Table 2. Comparison between patients treated with single vs. multiple anti-CD20 infusions at last follow-up.
By comparison with control group, anti-CD20 treated patients at last follow-up had highest median levels of transitional and mature-naïve B cells (p = 0.005 for both populations), but a reduced proportion of the memory B-cell compartment (p = 0.002 for total memory B cells, p = 0.004 for IgM and switched memory B cells; Figure 1).
Comparable results were obtained by evaluating number of patients with values below the normal range of the different B-cell subsets (Table 1).
Serum Immunoglobulin Levels
Serum immunoglobulin concentrations were analyzed at baseline and at last follow-up (Figures 1G,H and Table 1). When considering the entire cohort, no significant variation was observed between baseline and last follow-up for median levels of IgG (701 vs. 610 mg/dl at baseline; p = 0.19) and IgA (138 vs. 124 mg/dl at baseline; p = 0.53). A slight reduction was observed for IgM median levels (76 vs. 104 mg/dl at baseline; p = 0.05). At baseline, low IgG (<600 mg/dl), IgA (<70 mg/dl), and IgM (<40 mg/dl) levels were observed in 13/26, 4/26, and 3/26 patients, respectively (Table 1), whilst 2/26 patients had IgM levels above the normal range (Figure 1G). No patient presented with a severe hypogammaglobulinemia or IgA deficiency at this time-point (Table 1). 6/13 patients with low IgG at baseline (IgG < 600 mg/dl) had IgG levels below the normal range for age (IgG < 700 mg/dl) also at last follow-up, and one of them developed a severe hypogammaglobulinemia (IgG < 160 mg/dl). Furthermore, a de-novo hypogammaglobulinemia (IgG < 700 mg/dl) occurred in 5/13 patients who had normal IgG levels at baseline. This de-novo hypogammaglobulinemia was severe (IgG < 160 mg/dl) in three patients and prompted to IgG replacement. Details on disease course, immunoglobulin and B-cell subset levels for these three patients can be found below in the text and in Figure 3. Of note, the prevalence of hypogammaglobulinemia was similar between patients who received a single anti-CD20 infusion (5/16) and patients who received multiple (≥2) infusions (6/11) (p = 0.26; Table 2 and Figure 2G). In addition, a severe de-novo IgA deficiency (IgA < 10 mg/dl) occurred in four patients (two of them were those with severe hypogammaglobulinemia), independently of the number of anti-CD20 infusions, whilst only one patient had low IgM at last follow-up (Figures 1H,I, 2H,I). In contrast to anti-CD20 treated patients, no case in the control group of patients under intense oral immunosuppression had severe hypogammaglobulinemia or severe IgA deficiency, whereas 11/17 and 3/17 patients had low IgG (<700 mg/dl) or IgA (<70 mg/dl) levels, respectively, and 1/17 patients had low IgM (<40 mg/dl) (Figure 1; Table 1).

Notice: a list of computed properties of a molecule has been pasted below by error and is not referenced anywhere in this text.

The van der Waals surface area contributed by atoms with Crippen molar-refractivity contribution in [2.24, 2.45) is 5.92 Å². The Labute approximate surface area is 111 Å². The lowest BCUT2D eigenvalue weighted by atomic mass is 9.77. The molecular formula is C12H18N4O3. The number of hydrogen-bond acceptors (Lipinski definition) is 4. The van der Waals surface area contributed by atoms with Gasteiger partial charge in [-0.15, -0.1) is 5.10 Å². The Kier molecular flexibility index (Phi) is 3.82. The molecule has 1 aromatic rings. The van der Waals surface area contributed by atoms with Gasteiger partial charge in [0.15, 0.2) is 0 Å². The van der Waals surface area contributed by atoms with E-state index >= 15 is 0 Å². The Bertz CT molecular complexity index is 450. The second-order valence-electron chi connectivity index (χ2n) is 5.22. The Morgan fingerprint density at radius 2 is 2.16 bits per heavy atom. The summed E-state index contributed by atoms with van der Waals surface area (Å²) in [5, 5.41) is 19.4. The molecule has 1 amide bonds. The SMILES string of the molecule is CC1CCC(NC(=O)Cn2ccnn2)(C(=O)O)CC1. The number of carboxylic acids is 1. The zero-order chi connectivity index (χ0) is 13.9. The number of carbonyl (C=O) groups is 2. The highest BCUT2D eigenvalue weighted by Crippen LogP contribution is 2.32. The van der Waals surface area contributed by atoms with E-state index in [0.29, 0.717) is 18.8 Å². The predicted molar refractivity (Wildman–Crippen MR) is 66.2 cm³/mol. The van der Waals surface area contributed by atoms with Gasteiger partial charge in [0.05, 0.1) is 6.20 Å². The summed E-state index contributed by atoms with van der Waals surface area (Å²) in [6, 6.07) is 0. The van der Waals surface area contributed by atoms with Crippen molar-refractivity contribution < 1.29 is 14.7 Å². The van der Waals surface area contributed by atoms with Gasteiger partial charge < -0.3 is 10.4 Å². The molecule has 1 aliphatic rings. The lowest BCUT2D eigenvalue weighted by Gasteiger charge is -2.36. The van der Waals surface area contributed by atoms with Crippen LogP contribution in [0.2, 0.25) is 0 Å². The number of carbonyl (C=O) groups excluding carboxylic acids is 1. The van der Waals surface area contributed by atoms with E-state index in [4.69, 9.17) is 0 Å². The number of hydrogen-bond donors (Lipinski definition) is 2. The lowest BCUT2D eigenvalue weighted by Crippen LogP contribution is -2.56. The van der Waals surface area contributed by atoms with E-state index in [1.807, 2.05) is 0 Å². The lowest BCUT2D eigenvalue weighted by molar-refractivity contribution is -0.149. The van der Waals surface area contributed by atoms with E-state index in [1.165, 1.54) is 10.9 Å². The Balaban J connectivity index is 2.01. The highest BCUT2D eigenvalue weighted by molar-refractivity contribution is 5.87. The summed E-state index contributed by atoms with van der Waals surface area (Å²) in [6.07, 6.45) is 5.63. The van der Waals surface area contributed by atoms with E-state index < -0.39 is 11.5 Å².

Figure 3. Monitoring of disease course, immunoglobulin and B-cell subset levels in INS patients who developed a severe de-novo hypogammaglobulinemia following anti-CD20 treatment. RTX, rituximab; OFA, ofatumumab; SCIg, subcutaneous immunoglobulin infusion; IVIg, intravenous immunoglobulin infusion; PDN, prednisone; MMF, mycophenolate mofetil; CNIs, calcinuerin inhibitors, IFN, interferon.